HIT me with your best shot
A weekly post by Wm. T. Oravecz
We have arrived.
Or, as VP Joe Biden might say, “This is a big … deal”!
The formal delivery of the Final Rule for Standards, Certification and Meaningful Use by DHHS Secretary Kathleen Sebelius; CMS Head, Dr. Don Berwick; ONC HIT Coordinator, Dr. David Blumenthal; Surgeon General, Dr. Regina Benjamin and Regina Holliday was done with real professionalism this week.
The work that this team coordinated to boil down the input of hundreds of technical subject matter experts (SMEs), healthcare providers, consumers, and other key stakeholders from public meetings, public comment through the National Committee on Vital and Health Statistics (NCVHS), the HIT Policy Committee (HITPC), and the HIT Standards Committee (HITSC) to culminate in an Interim Final Rule last January. Then, actively solicited comments on the proposal and receiving more than 2,000 in a 60-day period and with input from advisory groups and outreach activities and given careful consideration in developing the Final Rule introduced this week.
I mention this all since I’m not sure that folks in our market/practice/industry or the public always appreciate what goes into bringing about this kind of growth and maturity. In this case, implementing EHRs was identified as a national priority during the Bush Administration, which has been extended and funded by the Obama Administration through the American Reinvestment and Recovery Act (ARRA) of 2009.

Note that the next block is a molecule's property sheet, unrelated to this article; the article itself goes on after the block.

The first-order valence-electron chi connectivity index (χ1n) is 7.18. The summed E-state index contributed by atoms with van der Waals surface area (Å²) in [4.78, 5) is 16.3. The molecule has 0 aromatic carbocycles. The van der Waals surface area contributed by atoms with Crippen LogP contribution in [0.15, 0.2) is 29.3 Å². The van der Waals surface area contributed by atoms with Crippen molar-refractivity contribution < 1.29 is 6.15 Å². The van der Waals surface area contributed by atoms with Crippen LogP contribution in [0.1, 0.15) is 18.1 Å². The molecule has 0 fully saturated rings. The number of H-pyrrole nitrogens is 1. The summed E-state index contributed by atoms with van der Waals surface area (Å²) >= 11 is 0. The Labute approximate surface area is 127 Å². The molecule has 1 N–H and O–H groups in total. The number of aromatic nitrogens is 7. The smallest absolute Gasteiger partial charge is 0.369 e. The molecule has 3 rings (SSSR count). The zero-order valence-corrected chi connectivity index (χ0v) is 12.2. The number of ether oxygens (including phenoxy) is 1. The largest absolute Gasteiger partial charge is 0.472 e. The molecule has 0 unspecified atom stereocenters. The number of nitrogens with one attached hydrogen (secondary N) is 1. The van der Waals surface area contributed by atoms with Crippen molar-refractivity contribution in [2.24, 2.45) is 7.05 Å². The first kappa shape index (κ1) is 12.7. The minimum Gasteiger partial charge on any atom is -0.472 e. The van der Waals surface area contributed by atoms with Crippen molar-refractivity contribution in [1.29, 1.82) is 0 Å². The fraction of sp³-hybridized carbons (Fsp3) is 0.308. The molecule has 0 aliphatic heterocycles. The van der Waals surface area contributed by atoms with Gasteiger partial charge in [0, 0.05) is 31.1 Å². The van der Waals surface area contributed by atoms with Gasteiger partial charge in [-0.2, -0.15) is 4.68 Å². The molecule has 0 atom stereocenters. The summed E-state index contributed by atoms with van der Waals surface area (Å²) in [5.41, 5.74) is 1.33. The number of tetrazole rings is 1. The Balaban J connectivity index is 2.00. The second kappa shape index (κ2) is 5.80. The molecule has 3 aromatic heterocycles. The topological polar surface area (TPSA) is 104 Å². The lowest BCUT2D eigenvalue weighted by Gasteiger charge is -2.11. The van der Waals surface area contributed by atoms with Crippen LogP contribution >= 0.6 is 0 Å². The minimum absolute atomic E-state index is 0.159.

This does not always happen. In the early days of digital medical imaging, advancement was stifled by lack of standards and rudimentary computerization. The problems were for the market to solve. It took a very long time and was eventually facilitated by the work of professional societies such as the Institute of Electrical and Electronics Engineers (IEEE), coordinating the interests of the variety of vendors interested in either getting into or attempting to control the market.
In the financial services industry, it was competition for accounts or assets in management that spurred the implementation of electronic trading and e-banking. Making investment and banking available anywhere at anytime drove innovation. Just think, I can deposit a check securely today with my iPhone through a global brand bank!
In manufacturing, it was operational expedience that spurred business process re-engineering in the early 1990’s giving rise to such enterprise applications such as SAP, Oracle or PeopleSoft.
However, despite the national agenda for EHRs, what I find most compelling are the observations shared by Dr. Regina Benjamin, a healthcare provider and Surgeon General in Finding My Way to Electronic Health Records and Regina Holliday, a patient rights advocate in her blog.